Lemon Verbena Care: How To Grow Grow Aloysia Citriodora

The Lemon Verbena plant is a herbaceous perennial member of the Verbenaceae family.

The botanical name is Aloysia citriodora (kom-OH-sum sit-ree-oh-DOR-uh). Verbena’s hail from Argentina, Paraguay, and Chile, South America.

Close-up of Lemon Verbena Flowers, Lemon Beebrush, Aloysia Citrodora
Lemon Verbena Flowers up close, Aloysia Citrodora | Simoncountry-DepositPhotos

In tropical settings, these plants are evergreen. In cooler climates, they are usually grown as annuals or kept indoors during the winter. If overwintered, the plant will lose its leaves.

The plants’ genus name, Aloysia, is in honor of the 17th Century Spanish Princess, Luisa of Parma. The plant is sometimes commonly known as Herb Luisa. The specific epithet, citriodora, refers to the lemon scent of the plant.

It also goes by the common name Lemon Beebrush

Aloysia Citrodora – Lemon Verbena Care

Size & Growth

Lemon Verbena in its natural, tropical setting, grows to a height of between 10’ and 15’ feet high. Away from the tropics, expect a height of between 2’ and 4’ feet with an equal spread.

The long, lance-shaped green lemon verbena leaves are fragrant and lemony. The shiny green leaves are about 3” to 4” inches long. The leaves have a very strong taste and the scent of lemon, even without crushing or disturbance. 

The leaves have many medicinal and culinary uses. Their verbena lemon scent and flavor is strongest during the plants’ bloom time.

Flowering & Fragrance

The Verbena plant produces showy, fragrant white (sometimes pale lilac) flowers. Bloom time is from mid-summer through early autumn. If kept in a container, Lemon Verbena may not produce flowers. 

The lemon-scented flowers have many culinary and medicinal uses. They are also used to make fragrances, personal care products, potpourri, and the like.

Light & Temperature

Lemon Verbena likes full sun and very warm temperatures. This plant is winter hardy in USDA hardiness zones 8 through 10.

Temperatures below 40° degrees Fahrenheit can trigger leaf drop.

It can do well as a container plant overwintered in a bright, cool indoor location in a well drained potting mix.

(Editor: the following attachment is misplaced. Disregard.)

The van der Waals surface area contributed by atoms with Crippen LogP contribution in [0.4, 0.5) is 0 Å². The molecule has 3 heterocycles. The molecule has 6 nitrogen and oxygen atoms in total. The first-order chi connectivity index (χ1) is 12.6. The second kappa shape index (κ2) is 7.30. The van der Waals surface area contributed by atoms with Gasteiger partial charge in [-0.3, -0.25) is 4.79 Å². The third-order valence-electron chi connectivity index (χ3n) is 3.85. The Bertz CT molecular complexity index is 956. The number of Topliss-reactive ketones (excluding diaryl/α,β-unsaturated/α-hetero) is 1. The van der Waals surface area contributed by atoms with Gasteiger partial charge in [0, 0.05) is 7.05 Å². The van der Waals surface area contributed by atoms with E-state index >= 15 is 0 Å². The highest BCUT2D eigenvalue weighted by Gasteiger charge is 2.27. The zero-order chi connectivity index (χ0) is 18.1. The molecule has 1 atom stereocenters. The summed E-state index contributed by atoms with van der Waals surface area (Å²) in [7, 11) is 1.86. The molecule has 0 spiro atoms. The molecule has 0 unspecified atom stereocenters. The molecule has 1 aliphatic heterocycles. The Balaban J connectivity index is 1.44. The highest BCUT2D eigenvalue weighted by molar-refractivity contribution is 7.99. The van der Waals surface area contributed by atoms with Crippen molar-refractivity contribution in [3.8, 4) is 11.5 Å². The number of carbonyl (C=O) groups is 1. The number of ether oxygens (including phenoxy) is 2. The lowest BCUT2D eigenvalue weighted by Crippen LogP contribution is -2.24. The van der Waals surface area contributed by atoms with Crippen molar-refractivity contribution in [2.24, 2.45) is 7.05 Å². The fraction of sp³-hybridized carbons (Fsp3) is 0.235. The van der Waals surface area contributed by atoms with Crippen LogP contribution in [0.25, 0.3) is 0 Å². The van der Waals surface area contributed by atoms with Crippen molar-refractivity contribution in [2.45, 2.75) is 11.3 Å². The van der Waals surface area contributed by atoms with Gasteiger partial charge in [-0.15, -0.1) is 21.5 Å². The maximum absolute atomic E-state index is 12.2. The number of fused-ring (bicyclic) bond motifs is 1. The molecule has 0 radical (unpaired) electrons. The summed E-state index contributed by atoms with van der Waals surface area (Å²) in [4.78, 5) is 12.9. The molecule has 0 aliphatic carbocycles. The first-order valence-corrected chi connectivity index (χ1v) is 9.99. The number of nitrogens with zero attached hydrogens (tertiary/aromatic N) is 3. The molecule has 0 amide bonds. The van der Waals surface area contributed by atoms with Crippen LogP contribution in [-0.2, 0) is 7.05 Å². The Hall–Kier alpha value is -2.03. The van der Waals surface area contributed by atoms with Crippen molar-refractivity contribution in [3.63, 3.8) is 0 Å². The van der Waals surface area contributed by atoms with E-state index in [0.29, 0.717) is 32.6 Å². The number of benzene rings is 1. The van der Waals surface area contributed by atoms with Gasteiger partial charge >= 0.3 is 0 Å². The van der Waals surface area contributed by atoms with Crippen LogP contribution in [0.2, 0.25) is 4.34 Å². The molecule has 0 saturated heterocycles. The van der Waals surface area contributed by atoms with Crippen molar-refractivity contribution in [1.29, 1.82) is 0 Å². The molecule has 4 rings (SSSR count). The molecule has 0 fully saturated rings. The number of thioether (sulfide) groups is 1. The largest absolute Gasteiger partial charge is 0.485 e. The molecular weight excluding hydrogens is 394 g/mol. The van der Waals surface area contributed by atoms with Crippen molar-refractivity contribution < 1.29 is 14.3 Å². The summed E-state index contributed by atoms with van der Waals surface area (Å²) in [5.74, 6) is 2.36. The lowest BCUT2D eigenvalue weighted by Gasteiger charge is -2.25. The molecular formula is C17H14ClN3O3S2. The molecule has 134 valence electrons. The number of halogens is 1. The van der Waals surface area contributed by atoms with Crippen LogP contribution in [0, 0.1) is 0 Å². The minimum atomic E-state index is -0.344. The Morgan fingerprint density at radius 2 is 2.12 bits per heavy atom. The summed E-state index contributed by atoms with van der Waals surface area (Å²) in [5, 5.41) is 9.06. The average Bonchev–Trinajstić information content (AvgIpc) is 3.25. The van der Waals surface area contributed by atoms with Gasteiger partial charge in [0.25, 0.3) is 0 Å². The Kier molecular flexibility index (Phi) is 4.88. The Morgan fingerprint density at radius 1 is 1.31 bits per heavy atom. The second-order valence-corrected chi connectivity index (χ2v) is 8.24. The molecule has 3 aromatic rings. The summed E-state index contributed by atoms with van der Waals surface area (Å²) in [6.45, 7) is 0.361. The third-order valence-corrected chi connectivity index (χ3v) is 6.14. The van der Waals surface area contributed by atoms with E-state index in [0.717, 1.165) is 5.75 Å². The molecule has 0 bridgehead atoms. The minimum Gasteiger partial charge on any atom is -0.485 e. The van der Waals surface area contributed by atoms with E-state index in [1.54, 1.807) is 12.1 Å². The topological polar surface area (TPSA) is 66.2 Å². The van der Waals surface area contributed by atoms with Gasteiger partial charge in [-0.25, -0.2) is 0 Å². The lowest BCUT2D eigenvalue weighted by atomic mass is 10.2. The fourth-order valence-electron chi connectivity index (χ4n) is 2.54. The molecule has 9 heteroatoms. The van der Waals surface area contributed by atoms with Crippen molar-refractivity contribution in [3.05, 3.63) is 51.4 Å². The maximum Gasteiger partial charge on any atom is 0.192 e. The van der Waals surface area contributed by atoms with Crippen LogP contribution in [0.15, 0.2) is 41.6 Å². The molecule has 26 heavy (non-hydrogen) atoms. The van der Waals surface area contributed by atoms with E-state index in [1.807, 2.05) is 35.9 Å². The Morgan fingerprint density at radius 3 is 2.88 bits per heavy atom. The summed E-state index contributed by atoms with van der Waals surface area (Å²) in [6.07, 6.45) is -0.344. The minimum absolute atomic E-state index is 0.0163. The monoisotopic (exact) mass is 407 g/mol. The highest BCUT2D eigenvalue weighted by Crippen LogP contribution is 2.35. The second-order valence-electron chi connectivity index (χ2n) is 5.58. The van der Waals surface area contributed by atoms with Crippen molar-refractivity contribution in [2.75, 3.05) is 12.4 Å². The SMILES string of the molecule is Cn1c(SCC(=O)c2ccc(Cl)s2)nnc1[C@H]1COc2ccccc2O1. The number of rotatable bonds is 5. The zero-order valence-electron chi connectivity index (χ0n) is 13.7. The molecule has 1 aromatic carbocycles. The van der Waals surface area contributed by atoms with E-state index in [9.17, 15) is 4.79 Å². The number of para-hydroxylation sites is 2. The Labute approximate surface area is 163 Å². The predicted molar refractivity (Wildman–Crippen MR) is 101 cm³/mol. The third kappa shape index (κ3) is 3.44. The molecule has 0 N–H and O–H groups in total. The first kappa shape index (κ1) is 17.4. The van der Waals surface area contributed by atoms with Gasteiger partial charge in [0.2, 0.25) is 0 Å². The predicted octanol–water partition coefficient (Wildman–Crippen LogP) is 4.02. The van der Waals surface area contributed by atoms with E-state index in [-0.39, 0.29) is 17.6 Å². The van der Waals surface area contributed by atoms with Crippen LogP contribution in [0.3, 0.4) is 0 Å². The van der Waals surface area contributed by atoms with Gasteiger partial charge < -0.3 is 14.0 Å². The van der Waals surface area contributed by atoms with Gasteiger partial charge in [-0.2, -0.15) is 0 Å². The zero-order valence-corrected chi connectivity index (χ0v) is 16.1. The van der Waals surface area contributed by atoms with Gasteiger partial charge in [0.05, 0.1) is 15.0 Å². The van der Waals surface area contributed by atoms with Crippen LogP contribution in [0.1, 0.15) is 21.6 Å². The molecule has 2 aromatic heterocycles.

Watering & Feeding

Lemon Verbena has medium water requirements. Reduce watering during the winter months.

Soil & Transplanting

The plant does best in a well-draining, fertile, moist, light potting soil. It likes pH levels ranging from 5.5 through 7.5.

Grooming & Maintenance

Regular, light pruning will promote a denser, more shrubby form, and better branching.

Propagation Of Aloysia – Lemon Verbena

Lemon verbena plants propagate easily from seeds or through or stem cuttings.

Lemon Verbena Pests or Diseases

When kept outdoors, the strongly scented plant has few enemies. If kept indoors, it may be subject to the same sorts of pests that plague many houseplants, such as:

  • Aphids
  • Whiteflies
  • Mealybugs
  • Spider Mites

Is The Lemon Verbena Considered Toxic or Poisonous?

This edible, medicinal plant is not toxic. But, treat verbena with respect and care. Don’t consider it entirely non-toxic as it does have genuine medicinal uses and values. Keep it out of the reach of kids and pets and exercise discretion when using it in cooking.

Is The Lemon Verbena Considered Invasive?

The lemon verbena is native to South America where it grows vigorously. It is just as happy to grow vigorously in any other tropical warm setting. 

When Lemon Verbena escapes from cultivation it spreads and grows both from seeds and vegetatively. For this reason, South Africa and Cuba list it as being invasive. 

It has naturalized in a wide variety of tropical regions worldwide. The Global Compendium of Weeds list it as being invasive. [source]

Suggested Aloysia Citrodora – Lemon Verbena Uses 

Lemon Verbena makes a pretty potted plant. It’s a good addition to a fragrance garden or an herb garden and adds pleasant fragrance near gates, doorways, and walkways. 

Keep it near your kitchen garden to harvest the lemon verbena leaves for use in cooking, folk medicine (lemon verbena tea), and making potpourris.

Recommended Reading

JOIN Our FREE Plant Care Newsletter 

By entering your email address you agree to receive a daily email newsletter from Plant Care Today. We'll respect your privacy and unsubscribe at any time.